EXCERPT ONLY: For the complete text of “Churchill and the Baltic” with endnotes, please go to this page on the Hillsdale College Churchill Project.
“No doubt where the right lay”: 1940-95
Soviet Ambassador Ivan Maisky was a “Bollinger Bolshevik” who mixed support for Communism with a love of Western luxury. Friendly to Churchill, he knew the Englishman hoped to separate Hitler and Stalin, even after World War II had started.
But Maisky tended to see what he wished to see. In December he recorded: “The British Government announces its readiness to recognize ‘de facto’ the changes in the Baltics so as to settle ‘de jure’ the whole issue later, probably after the war.” There…
The film “Judgment at Nuremberg” suggests that Churchill “praised Hitler” right after the Munich Pact, which would seem an odd time for Churchill to be singing the praises of the Führer. What’s the story? —K.C., Washington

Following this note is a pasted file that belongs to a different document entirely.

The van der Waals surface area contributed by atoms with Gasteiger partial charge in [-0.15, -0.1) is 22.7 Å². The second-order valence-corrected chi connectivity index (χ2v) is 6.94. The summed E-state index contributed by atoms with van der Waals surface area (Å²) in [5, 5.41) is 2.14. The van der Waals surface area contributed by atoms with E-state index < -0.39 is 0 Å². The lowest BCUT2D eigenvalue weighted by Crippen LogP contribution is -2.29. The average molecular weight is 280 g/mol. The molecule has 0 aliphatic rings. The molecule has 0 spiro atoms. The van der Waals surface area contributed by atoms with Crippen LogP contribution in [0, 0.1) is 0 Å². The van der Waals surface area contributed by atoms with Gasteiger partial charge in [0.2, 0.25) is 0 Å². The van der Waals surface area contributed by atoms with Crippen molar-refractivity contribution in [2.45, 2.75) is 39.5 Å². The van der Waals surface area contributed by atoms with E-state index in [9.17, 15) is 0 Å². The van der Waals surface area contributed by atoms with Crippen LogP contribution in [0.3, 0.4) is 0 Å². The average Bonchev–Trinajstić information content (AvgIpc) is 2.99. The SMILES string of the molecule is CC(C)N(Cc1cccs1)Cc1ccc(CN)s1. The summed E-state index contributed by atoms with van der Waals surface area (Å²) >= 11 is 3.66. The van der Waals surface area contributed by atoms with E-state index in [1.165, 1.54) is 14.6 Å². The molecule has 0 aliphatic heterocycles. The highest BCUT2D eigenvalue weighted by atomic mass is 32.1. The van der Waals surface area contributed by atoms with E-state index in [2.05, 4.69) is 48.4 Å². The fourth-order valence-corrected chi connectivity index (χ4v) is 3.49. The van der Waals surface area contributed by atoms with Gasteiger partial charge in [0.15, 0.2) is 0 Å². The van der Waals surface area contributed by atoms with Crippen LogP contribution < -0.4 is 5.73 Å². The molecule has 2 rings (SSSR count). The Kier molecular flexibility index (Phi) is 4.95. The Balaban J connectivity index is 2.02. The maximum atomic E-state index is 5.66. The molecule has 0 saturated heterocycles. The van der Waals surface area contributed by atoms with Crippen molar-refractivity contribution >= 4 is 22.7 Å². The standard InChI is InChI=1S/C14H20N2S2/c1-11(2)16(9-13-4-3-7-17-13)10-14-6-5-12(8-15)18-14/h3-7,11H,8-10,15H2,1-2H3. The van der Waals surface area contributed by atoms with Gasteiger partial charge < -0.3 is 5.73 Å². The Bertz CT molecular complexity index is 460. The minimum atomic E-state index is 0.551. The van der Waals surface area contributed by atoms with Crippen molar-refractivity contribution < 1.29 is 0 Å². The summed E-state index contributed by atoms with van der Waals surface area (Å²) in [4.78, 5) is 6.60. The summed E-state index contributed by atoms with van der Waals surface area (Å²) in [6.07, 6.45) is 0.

In a speech to the Reichstag in early November 1938, Hitler had attacked Churchill and others who had objected to the Munich Pact by name and describing them as “warmongers.” Replying in the House of Commons on 6 November, Churchill said:
I am surprised that the head of a great State should set himself to attack British members of Parliament who hold no official position and who are not even the leaders of parties.…
I remember a quip: “When will we fight. When we have no hope.” Can you help me identify the source?
Those words do not track among Churchill’s 15 million published words.. You may be thinking of:
…if you will not fight for the right when you can easily win without bloodshed; if you will not fight when your victory will be sure and not too costly; you may come to the moment when you will have to fight with all the odds against you and only a precarious chance of survival. There may even be a worse case.…